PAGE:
Smoking in public places still is allowed in Webb City, but pit bulls are not unless they were registered before Monday.

The City Council meeting was emotionally charged Monday night, with a first reading on the proposed smoking ban and a second reading on an ordinance banning pit bulls that are not registered with the city.

Several residents used the public comment session to speak for and against each measure, as has been the case at the past three meetings. Arguments from residents continued even after the session ended, to the point that Mayor John Biggs asked several times for order in the room.

Susan Oliver, a Webb City pit bull owner, told the council that she realizes the “dog situation is a problem,” but she asked members to vote against a pit bull ban. She cited misconceptions about the breed, statistics showing that bans have not prevented dog bites, and her belief that a ban would not address the real issue: responsible ownership.

Tosha Burgos, a Webb City pit bull owner, also told the council that the solution is not to ban a breed of dog.

“How can you ban a dog because of an irresponsible owner?” she asked the council.

In the end, the council was evenly split on adopting such an ordinance, which required Biggs to cast a tie-breaking vote.

Biggs said he considered “personal experience” and “four to five hours of reading” he had done on the matter, and voted in favor of the ordinance. He was met with a vocal response by numerous residents, most of whom walked out.

The ban means it will be unlawful to have a pit bull in the city limits unless it was registered with the city before the ordinance was adopted, and numerous restrictions will apply. The penalty for violating the ordinance is a fine of $200 to $500.

SMOKING BAN

At previous meetings, Smoke-Free Webb City leader Krista Stark and her mother, Loretta Randall, had asked the council to reconsider adopting a smoking ban and had presented the council with a sample ordinance.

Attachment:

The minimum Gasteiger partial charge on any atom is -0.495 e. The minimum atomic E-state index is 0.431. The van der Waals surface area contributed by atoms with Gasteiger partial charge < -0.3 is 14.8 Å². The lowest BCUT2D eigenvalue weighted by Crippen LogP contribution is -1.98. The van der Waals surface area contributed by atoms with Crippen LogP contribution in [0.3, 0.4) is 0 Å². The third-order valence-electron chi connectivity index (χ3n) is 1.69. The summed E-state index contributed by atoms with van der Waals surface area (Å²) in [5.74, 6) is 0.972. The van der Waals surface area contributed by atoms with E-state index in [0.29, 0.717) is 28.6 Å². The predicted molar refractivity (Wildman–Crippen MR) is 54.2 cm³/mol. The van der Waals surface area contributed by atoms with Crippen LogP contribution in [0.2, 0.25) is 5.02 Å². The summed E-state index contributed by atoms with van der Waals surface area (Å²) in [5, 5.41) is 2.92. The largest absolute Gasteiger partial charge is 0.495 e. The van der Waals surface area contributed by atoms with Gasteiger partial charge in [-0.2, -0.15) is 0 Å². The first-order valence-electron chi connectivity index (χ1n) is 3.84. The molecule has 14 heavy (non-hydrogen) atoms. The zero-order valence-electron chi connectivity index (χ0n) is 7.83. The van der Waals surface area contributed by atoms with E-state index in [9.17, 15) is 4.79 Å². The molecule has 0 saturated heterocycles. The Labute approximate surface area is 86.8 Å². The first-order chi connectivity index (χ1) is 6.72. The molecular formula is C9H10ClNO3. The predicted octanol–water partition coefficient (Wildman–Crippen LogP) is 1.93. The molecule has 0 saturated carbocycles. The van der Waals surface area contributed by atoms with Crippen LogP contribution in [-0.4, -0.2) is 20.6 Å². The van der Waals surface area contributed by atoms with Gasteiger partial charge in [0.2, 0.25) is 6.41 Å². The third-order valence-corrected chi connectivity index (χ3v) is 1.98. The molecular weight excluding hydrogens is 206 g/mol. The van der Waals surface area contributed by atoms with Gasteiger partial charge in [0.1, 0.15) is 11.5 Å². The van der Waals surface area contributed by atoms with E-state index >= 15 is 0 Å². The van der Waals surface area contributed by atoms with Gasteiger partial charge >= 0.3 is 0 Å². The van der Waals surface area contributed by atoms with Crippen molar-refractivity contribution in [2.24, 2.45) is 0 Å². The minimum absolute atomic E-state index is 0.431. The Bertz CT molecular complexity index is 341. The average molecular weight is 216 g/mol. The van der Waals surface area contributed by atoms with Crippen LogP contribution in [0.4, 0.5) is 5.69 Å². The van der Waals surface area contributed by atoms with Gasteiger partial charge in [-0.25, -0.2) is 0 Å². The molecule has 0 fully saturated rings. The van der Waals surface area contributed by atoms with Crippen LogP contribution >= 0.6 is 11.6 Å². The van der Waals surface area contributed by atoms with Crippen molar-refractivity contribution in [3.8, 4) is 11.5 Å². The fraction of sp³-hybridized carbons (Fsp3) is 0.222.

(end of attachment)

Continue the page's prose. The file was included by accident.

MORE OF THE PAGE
Although voters backed a smoking ban in a nonbinding election on April 5, it did not get the needed votes at the April 11 council meeting. The council voted was 5-3 against the ban.

On Monday night, Stark presented an emotional plea to the council. She noted that her mother died of injuries she suffered in Joplin’s May 22 tornado, and that she “did not say all that she wanted to say” at the May 9 meeting because Stark had asked her to refrain.

“She wanted to say that if you don’t care enough about the health and safety of (Webb City residents), you’re not qualified to be a Webb City council person,” said Stark. “She wanted to say if you don’t care about the will of the people, you’re not qualified to be a Webb City council person. She wanted to say those things to you, and I didn’t let her. Those are her words from the grave.”

Leslie Brown, a 50-year Webb City resident who also has spoken at past meetings in favor of a smoking ban, said she has grandchildren, four of whom live in Kansas City, and they “don’t have to worry about (going to public places) there, because there is a ban.”

Locally, she said, she can’t take them to establishments where smoking is allowed, including the bowling alley and restaurants.

“What I can do tonight, if you don’t pass this, is I’ll try to get you off of this council,” she said. “I’ll call everybody I know. There’s a lot of people behind me that feel the same way.”

Edward Franklin, commander of the Webb City American Legion post, asked the council to vote against such a ban, saying adopting it would harm attendance at the Legion and the VFW. His comments also drew applause.

Councilman Ray Edwards, of the 1st Ward, said he was “not ashamed to be a council member, and not ashamed to say I’m against this ban.” He said he believes there is enough government intrusion and that smoking is an individual choice.

“I’ve been to every establishment in the town, and secondhand smoke is not a problem,” he said.

Councilman Don Darby asked his fellow council members, “How we can turn our backs on what (the public) voted for” in April.

Brown asked Biggs for a roll call vote, drawing more applause from those in attendance. Voting “no” were Gina Monson, Denny Smith, Brandon Wilson, Jerry Fisher and Edwards. Voting “yes” were Darby, Doug Goodhall and Gene Mense.